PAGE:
Thursday, March 23, 2006

today: playing through the pain

A strange thing happens. I was watching the Commonwealth Games and specifially the English Decathlete Dean Macey. Macey is one of those athletes who has great potential. Except he's spent the whole of his career thus far injured in one way or another. In the Commonwealth Games he won, achieving a first ever Gold Medal. Yet even while he was winning, he had an elbow, hamstring and foot injury. In some events he purposefully underperformed in order to ease the strain on his injuries. Even when he doesn't have current injuries he has a raft of underlying stuff. The whole story of his two days and ten events was whether he would actually make it through.

Shaun Edwards, Wigan's Rugby League scrum half from the late 1980s and 1990s, famously smashed his cheekbone and eye-socket in the first few minutes of a Cup Final, playing on for the whole match and leading his team to vistory. Bert Trautmann, the Manchester City goalie, famously broke his neck during a Cup Final and played until the end.

I currently have an injury. As well as my usual chronic pain, I have something very painful in my ankle that has been around on and off for a few months now. I know how Macey feels. A strange thing happens. When I leave the door for the day I switch off the intolerable pain. Throughout the day I am careful, but kind of don't notice it. Some things I don't even attempt or purposefully underperform in order to ease the strain. The whole story of my day is whether I will actually make it through.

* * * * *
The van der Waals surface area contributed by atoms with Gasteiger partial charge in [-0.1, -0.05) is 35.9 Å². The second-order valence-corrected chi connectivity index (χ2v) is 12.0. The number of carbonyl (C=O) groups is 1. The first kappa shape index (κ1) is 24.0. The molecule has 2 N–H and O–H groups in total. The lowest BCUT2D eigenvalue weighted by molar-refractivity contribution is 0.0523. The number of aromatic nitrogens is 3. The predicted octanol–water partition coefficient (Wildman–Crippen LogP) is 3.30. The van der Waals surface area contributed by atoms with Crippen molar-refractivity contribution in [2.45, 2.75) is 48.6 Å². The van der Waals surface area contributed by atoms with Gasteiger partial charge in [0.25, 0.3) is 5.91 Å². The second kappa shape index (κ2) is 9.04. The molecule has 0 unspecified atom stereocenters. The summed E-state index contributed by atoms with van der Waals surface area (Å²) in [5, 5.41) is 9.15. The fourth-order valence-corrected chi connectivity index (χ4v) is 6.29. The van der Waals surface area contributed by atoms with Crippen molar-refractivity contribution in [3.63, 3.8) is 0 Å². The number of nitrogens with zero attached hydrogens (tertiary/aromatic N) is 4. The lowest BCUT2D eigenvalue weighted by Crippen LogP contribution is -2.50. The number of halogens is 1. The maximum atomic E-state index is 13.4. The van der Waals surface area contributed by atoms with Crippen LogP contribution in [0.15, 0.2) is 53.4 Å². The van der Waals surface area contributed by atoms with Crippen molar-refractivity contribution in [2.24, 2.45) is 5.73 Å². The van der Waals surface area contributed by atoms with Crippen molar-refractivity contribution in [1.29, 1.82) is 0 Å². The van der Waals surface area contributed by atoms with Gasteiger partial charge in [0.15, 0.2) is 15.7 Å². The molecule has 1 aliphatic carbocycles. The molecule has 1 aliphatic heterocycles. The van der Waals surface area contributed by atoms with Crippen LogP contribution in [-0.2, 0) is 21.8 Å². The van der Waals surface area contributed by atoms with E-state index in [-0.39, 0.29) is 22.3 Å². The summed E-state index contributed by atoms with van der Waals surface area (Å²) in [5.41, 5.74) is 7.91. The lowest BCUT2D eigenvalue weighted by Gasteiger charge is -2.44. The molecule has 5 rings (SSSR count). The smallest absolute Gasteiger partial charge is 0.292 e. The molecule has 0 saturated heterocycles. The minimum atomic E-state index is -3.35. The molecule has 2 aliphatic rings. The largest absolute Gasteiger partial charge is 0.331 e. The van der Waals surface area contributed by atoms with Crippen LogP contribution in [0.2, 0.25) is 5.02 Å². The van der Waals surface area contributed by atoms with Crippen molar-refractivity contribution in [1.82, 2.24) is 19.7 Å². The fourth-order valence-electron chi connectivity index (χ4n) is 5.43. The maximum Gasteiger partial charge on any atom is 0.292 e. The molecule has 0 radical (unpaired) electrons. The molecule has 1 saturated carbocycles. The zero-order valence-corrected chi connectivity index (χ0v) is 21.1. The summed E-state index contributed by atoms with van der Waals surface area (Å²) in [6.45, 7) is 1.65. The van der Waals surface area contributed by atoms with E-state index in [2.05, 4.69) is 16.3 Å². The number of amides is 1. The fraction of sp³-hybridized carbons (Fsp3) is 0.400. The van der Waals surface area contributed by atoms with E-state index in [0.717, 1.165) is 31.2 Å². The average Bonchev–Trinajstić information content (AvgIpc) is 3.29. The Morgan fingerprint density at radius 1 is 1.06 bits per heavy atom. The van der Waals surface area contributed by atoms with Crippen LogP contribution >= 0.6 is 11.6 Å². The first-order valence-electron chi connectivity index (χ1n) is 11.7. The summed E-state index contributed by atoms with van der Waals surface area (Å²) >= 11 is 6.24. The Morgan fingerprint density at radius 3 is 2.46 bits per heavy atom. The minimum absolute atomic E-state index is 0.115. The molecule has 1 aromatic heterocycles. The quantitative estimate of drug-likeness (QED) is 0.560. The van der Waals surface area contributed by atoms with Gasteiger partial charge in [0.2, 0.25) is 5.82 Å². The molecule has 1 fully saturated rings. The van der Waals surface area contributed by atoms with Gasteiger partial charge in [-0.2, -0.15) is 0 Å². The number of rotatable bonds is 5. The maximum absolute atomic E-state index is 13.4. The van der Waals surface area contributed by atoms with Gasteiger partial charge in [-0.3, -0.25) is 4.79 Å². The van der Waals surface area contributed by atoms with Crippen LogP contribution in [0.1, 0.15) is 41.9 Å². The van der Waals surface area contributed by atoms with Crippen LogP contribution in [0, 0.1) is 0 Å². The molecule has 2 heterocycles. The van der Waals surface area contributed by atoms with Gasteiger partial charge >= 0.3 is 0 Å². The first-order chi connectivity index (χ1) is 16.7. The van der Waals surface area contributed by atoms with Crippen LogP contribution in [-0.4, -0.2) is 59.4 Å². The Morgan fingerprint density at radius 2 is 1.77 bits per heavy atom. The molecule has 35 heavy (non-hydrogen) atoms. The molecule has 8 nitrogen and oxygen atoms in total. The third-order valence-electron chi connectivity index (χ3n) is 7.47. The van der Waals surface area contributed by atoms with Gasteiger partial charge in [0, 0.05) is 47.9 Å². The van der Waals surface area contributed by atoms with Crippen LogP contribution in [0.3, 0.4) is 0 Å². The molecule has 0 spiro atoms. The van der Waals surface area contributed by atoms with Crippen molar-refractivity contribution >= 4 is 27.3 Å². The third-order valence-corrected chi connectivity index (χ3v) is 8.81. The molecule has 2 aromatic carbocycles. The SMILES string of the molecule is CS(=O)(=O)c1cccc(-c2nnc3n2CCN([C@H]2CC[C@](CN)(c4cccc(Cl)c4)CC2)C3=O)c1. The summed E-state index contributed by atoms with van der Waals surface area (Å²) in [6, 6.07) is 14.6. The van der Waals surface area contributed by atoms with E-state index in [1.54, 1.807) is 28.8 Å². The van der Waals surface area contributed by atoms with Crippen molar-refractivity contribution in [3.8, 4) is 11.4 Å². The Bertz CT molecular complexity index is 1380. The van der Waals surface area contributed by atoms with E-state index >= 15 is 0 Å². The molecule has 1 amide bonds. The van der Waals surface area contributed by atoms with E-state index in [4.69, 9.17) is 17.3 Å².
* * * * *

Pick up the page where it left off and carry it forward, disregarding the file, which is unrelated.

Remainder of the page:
A strange thing happens. when I finish work and come home I keep my shoes and socks on so that I can complete any small chores I have to do. Only after I am ready do the shoes and socks come off. If I have any strapping I take that off too. It's almost a ritualistic process, in the same way as warming my deformed and arthritic up on a morning is a ritualised process. I stomp my feet around the kitchen floor, enjoying the cool of the tiles and pleasant slap as I exaggeratedly throw them onto the ground. Then I sit down and massage them, pulling and stretching them for a few minutes. There is no such thing as diving out of bed and rushing to work for me.

Anyway, the moment that my socks come off is the moment that the switch goes back on again. I'm not special, it's not a trick or even a skill. I don't consciously make it happen: it just happens. Over the next half an hour it is like someone turning the pain volume up slowly until it blares through my feet. Oddly, even though I don't enjoy it at all, I kind of like to experience it. It's like getting a bad report of something that you are totally expecting. I know the normal level of pain and this half-hour process is a report on whether I had a light or heavy day and what I have to do in terms of recovery.

After that I take some painkillers and, most days, nap for an hour.

My point is that it is amazing how it is possible to play through the pain, whether you have an unlucky condition like mine, or whether you are Dean Macey with your eyes on the Gold Medal. It's an astonishing and mysterious physical and mental feat, to ignore the most fundamental of distresses and just get on with what you've decided to do.

Dean cried when he got the gold. It looked a lot like relief to me.

I think I know how he felt.

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